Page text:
Lightning is a dramatic and visually impressive weather phenomenon, but it is also a key component and indicator of climate regimes and…
This post was originally shared on Speaking of Medicine and Health, and was written by guest contributors Renzo R. Guinto (Section Editor for PLOS Global Public Health’s Planetary and Environmental Health Section), Revati Phalkey, Upasona Ghosh, Shibaji Bose
For many years, climate change has not been a major focus of the international health policy and systems research (HPSR) community. In fact, during the 5th Global Symposium on Health Systems Research organized by Health Systems Global (HSG) in Liverpool in 2018, only one abstract out of thousands mentioned the phrase “climate change.” But there is no denying that the climate emergency is already posing an existential threat – while COVID-19 is wreaking its own havoc – to population health and health systems worldwide, as summarized in the “code red” assessment of the recent reports of the UN Intergovernmental Panel on Climate Change (IPCC) and the Lancet Countdown. Hence, the HPSR community cannot anymore turn a blind eye to this pressing planetary health challenge.
But the HPSR community is now stepping up. This year, we, a group of scholars and practitioners deeply concerned about the nexus of climate change and health systems, started a new Thematic Working Group in HSG – TWG on Climate-Resilient and Sustainable Health Systems, which was officially launched at the recently concluded UN Climate Change Conference (COP26) in Glasgow. In the coming years, we hope to facilitate learning and knowledge exchange, advance frameworks and research methods, and build technical capacity especially among the next generation of scholars and practitioners – all for the advancement of scholarship and practice around the climate change and health systems interface. To jumpstart this work, our TWG organized a panel discussion on November 27, 2021 at the face-to-face training of the Emerging Voices for Global Health, which is one of HSG’s flagship programs. Below are five key messages that emerged from the discussion.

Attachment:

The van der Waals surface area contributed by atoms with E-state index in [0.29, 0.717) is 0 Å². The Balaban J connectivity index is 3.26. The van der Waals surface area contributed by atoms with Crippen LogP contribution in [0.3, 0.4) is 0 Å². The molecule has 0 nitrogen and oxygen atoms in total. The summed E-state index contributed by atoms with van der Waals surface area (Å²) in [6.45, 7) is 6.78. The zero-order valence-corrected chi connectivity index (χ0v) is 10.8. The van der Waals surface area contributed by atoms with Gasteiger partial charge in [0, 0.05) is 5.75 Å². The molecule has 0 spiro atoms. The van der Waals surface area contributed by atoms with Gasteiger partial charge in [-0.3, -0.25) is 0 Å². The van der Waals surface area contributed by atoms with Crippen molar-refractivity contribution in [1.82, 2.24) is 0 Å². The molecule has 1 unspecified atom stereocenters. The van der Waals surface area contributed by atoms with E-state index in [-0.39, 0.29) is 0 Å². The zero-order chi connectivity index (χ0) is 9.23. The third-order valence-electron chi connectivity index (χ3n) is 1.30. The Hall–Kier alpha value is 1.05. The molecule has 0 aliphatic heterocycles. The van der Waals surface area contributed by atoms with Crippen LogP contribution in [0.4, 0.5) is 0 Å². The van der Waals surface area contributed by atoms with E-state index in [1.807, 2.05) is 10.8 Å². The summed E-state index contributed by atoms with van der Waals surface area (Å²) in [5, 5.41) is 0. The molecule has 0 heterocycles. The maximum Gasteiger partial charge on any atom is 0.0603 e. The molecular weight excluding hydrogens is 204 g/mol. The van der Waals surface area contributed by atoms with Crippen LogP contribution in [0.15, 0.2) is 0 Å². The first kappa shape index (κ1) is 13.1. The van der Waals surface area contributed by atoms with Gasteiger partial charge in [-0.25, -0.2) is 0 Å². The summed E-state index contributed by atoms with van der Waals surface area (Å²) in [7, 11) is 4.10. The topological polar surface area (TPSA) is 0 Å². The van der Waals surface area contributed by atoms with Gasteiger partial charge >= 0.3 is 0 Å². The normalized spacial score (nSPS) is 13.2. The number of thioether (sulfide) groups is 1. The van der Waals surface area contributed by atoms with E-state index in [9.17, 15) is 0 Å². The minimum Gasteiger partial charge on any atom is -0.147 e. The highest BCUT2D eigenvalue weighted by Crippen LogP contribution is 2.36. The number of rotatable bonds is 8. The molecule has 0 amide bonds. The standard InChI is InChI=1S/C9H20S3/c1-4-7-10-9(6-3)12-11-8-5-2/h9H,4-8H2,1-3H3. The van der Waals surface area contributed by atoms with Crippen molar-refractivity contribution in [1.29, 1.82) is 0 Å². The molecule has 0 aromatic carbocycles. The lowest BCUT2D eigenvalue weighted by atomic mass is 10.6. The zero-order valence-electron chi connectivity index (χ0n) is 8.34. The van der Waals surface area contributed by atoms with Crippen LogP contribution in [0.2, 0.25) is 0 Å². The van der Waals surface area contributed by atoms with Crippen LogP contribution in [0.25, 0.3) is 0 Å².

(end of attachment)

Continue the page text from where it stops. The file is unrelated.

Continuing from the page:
First, climate change is already affecting every part of the world – whether poor or rich. It is not just an issue for low- and middle-income countries (LMICs), such as the Philippines being hit by severe typhoons or India experiencing droughts that worsen undernutrition. Even high-income countries are already being impacted by climate change today, such as Canada being struck by heat waves or Germany being affected by extreme flooding which is unprecedented in the country’s history. Hence, HPSR researchers and practitioners from countries rich and poor alike can truly collaborate on the climate-health systems nexus, and knowledge, expertise, and solutions can flow bidirectionally. For instance, Renzo is launching a collaboration between the Philippines and the University of California San Francisco on building climate-resilient local health systems – both the Philippines and United States have something to learn from each other in this novel arena.
Second, tackling the climate-health systems nexus means that the focus cannot only be about health systems but also the broader environment. The boundaries of investigation become blurred, and the scope of inquiry keeps on expanding. To truly understand this interface, we must study not only health systems but also social and ecological systems and their interconnections. In HPSR we always say we embrace transdisciplinarity – but studying climate change means we need to work with unconventional allies such as climatologists, ecologists, and geologists, among others. One example where HPSR practitioners are engaging with other disciplinary experts such as natural scientists, environmentalists, and gender scholars is the international consortium TAPESTRY, which focuses on climate change transformation in marginalized environments in India and Bangladesh. Upasona has been working with this consortium which investigates the experiences of different actors in dealing with climate change and how the co-produced knowledge can help transform a community’s wellbeing in the face of the climate crisis.